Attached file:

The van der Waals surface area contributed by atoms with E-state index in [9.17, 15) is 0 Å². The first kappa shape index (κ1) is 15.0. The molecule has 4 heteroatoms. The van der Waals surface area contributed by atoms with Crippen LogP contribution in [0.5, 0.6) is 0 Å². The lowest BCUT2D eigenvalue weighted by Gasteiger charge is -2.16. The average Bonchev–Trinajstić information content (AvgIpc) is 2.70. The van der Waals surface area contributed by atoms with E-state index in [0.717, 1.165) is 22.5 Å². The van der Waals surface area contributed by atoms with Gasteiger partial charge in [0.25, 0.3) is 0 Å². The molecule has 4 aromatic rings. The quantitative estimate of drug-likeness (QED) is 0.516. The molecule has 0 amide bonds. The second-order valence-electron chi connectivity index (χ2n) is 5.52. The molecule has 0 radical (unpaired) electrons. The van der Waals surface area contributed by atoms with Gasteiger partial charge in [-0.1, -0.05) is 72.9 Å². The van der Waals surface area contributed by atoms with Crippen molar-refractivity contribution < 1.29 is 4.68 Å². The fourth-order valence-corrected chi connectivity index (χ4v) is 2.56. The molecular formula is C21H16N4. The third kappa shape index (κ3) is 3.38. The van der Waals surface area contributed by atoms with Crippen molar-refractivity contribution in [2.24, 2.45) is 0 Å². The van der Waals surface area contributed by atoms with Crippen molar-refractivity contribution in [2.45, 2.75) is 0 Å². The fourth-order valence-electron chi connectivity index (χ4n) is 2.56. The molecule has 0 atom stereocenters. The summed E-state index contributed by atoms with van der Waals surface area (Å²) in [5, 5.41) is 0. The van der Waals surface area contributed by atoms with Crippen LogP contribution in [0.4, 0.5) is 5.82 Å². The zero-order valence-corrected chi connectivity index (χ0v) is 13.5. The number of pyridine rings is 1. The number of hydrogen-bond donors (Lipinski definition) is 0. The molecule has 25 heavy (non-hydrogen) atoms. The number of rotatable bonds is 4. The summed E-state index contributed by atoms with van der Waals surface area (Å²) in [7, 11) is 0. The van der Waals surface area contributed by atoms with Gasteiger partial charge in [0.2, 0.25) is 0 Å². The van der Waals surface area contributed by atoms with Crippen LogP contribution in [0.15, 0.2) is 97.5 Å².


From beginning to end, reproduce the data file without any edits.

The van der Waals surface area contributed by atoms with E-state index in [9.17, 15) is 0 Å². The first kappa shape index (κ1) is 15.0. The molecule has 4 heteroatoms. The van der Waals surface area contributed by atoms with Crippen LogP contribution in [0.5, 0.6) is 0 Å². The lowest BCUT2D eigenvalue weighted by Gasteiger charge is -2.16. The average Bonchev–Trinajstić information content (AvgIpc) is 2.70. The van der Waals surface area contributed by atoms with E-state index in [0.717, 1.165) is 22.5 Å². The van der Waals surface area contributed by atoms with Gasteiger partial charge in [0.25, 0.3) is 0 Å². The molecule has 4 aromatic rings. The quantitative estimate of drug-likeness (QED) is 0.516. The molecule has 0 amide bonds. The second-order valence-electron chi connectivity index (χ2n) is 5.52. The molecule has 0 radical (unpaired) electrons. The van der Waals surface area contributed by atoms with Gasteiger partial charge in [-0.1, -0.05) is 72.9 Å². The van der Waals surface area contributed by atoms with Crippen molar-refractivity contribution < 1.29 is 4.68 Å². The fourth-order valence-corrected chi connectivity index (χ4v) is 2.56. The molecular formula is C21H16N4. The third kappa shape index (κ3) is 3.38. The van der Waals surface area contributed by atoms with Crippen molar-refractivity contribution in [2.24, 2.45) is 0 Å². The van der Waals surface area contributed by atoms with Crippen molar-refractivity contribution in [2.45, 2.75) is 0 Å². The fourth-order valence-electron chi connectivity index (χ4n) is 2.56. The molecule has 0 atom stereocenters. The summed E-state index contributed by atoms with van der Waals surface area (Å²) in [5, 5.41) is 0. The van der Waals surface area contributed by atoms with Crippen LogP contribution in [0.4, 0.5) is 5.82 Å². The zero-order valence-corrected chi connectivity index (χ0v) is 13.5. The number of pyridine rings is 1. The number of hydrogen-bond donors (Lipinski definition) is 0. The molecule has 25 heavy (non-hydrogen) atoms. The number of rotatable bonds is 4. The summed E-state index contributed by atoms with van der Waals surface area (Å²) in [7, 11) is 0. The van der Waals surface area contributed by atoms with Gasteiger partial charge in [0.2, 0.25) is 0 Å². The van der Waals surface area contributed by atoms with Crippen LogP contribution in [0.15, 0.2) is 97.5 Å².